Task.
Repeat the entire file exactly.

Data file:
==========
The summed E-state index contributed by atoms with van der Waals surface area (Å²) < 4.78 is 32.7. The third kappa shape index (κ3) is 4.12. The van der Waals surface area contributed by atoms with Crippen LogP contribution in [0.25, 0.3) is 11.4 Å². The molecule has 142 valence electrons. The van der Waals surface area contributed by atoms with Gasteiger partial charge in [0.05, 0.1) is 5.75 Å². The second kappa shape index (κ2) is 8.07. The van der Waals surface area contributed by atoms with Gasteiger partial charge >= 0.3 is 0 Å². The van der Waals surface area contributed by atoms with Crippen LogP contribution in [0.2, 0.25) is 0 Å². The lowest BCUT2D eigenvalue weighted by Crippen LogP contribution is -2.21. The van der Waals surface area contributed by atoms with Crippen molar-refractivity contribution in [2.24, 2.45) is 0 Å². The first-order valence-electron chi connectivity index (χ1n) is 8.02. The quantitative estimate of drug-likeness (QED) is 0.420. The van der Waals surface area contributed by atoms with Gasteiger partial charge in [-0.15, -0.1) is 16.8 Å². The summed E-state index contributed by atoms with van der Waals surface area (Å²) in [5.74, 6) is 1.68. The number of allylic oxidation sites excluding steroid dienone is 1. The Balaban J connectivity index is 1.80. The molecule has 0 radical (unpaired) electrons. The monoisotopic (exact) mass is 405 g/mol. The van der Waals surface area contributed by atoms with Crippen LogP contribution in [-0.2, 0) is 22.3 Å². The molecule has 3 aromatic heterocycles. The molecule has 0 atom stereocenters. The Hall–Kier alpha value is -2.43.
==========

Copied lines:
The summed E-state index contributed by atoms with van der Waals surface area (Å²) < 4.78 is 32.7. The third kappa shape index (κ3) is 4.12. The van der Waals surface area contributed by atoms with Crippen LogP contribution in [0.25, 0.3) is 11.4 Å². The molecule has 142 valence electrons. The van der Waals surface area contributed by atoms with Gasteiger partial charge in [0.05, 0.1) is 5.75 Å². The second kappa shape index (κ2) is 8.07. The van der Waals surface area contributed by atoms with Gasteiger partial charge >= 0.3 is 0 Å². The van der Waals surface area contributed by atoms with Crippen LogP contribution in [0.2, 0.25) is 0 Å². The lowest BCUT2D eigenvalue weighted by Crippen LogP contribution is -2.21. The van der Waals surface area contributed by atoms with Crippen molar-refractivity contribution in [2.24, 2.45) is 0 Å². The first-order valence-electron chi connectivity index (χ1n) is 8.02. The quantitative estimate of drug-likeness (QED) is 0.420. The van der Waals surface area contributed by atoms with Gasteiger partial charge in [-0.15, -0.1) is 16.8 Å². The summed E-state index contributed by atoms with van der Waals surface area (Å²) in [5.74, 6) is 1.68. The number of allylic oxidation sites excluding steroid dienone is 1. The Balaban J connectivity index is 1.80. The molecule has 0 radical (unpaired) electrons. The monoisotopic (exact) mass is 405 g/mol. The van der Waals surface area contributed by atoms with Crippen LogP contribution in [-0.2, 0) is 22.3 Å². The molecule has 3 aromatic heterocycles. The molecule has 0 atom stereocenters. The Hall–Kier alpha value is -2.43.